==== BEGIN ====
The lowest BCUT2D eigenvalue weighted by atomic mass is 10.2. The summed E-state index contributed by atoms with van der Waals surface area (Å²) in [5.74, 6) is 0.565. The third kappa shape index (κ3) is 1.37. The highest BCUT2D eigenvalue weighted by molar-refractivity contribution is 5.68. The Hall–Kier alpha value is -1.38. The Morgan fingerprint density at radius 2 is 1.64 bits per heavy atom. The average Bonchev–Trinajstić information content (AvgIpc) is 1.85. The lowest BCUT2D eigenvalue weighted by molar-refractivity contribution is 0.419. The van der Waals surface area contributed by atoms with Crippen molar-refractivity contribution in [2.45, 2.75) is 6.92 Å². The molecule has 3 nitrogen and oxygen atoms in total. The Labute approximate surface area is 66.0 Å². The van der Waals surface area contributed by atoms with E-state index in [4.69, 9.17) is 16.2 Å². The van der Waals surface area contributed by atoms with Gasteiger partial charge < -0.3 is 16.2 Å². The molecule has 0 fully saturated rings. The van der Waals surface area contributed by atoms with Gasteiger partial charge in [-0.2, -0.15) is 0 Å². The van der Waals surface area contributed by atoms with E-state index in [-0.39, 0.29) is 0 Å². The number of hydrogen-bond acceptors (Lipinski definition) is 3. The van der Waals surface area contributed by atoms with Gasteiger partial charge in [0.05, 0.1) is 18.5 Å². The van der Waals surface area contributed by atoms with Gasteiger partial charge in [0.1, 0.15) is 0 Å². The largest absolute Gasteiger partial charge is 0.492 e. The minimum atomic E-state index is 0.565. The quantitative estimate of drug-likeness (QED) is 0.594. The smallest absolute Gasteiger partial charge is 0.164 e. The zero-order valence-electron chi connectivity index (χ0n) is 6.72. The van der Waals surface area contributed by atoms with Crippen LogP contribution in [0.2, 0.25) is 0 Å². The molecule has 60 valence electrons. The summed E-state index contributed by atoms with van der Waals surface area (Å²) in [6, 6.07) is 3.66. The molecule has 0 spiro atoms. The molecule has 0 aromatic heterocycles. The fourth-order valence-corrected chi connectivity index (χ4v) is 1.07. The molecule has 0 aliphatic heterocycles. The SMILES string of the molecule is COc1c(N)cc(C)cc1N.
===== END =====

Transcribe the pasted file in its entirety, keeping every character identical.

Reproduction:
The lowest BCUT2D eigenvalue weighted by atomic mass is 10.2. The summed E-state index contributed by atoms with van der Waals surface area (Å²) in [5.74, 6) is 0.565. The third kappa shape index (κ3) is 1.37. The highest BCUT2D eigenvalue weighted by molar-refractivity contribution is 5.68. The Hall–Kier alpha value is -1.38. The Morgan fingerprint density at radius 2 is 1.64 bits per heavy atom. The average Bonchev–Trinajstić information content (AvgIpc) is 1.85. The lowest BCUT2D eigenvalue weighted by molar-refractivity contribution is 0.419. The van der Waals surface area contributed by atoms with Crippen molar-refractivity contribution in [2.45, 2.75) is 6.92 Å². The molecule has 3 nitrogen and oxygen atoms in total. The Labute approximate surface area is 66.0 Å². The van der Waals surface area contributed by atoms with E-state index in [4.69, 9.17) is 16.2 Å². The van der Waals surface area contributed by atoms with Gasteiger partial charge < -0.3 is 16.2 Å². The molecule has 0 fully saturated rings. The van der Waals surface area contributed by atoms with Gasteiger partial charge in [-0.2, -0.15) is 0 Å². The van der Waals surface area contributed by atoms with E-state index in [-0.39, 0.29) is 0 Å². The number of hydrogen-bond acceptors (Lipinski definition) is 3. The van der Waals surface area contributed by atoms with Gasteiger partial charge in [0.05, 0.1) is 18.5 Å². The van der Waals surface area contributed by atoms with Gasteiger partial charge in [0.1, 0.15) is 0 Å². The largest absolute Gasteiger partial charge is 0.492 e. The minimum atomic E-state index is 0.565. The quantitative estimate of drug-likeness (QED) is 0.594. The smallest absolute Gasteiger partial charge is 0.164 e. The zero-order valence-electron chi connectivity index (χ0n) is 6.72. The van der Waals surface area contributed by atoms with Crippen LogP contribution in [0.2, 0.25) is 0 Å². The molecule has 60 valence electrons. The summed E-state index contributed by atoms with van der Waals surface area (Å²) in [6, 6.07) is 3.66. The molecule has 0 spiro atoms. The molecule has 0 aromatic heterocycles. The fourth-order valence-corrected chi connectivity index (χ4v) is 1.07. The molecule has 0 aliphatic heterocycles. The SMILES string of the molecule is COc1c(N)cc(C)cc1N.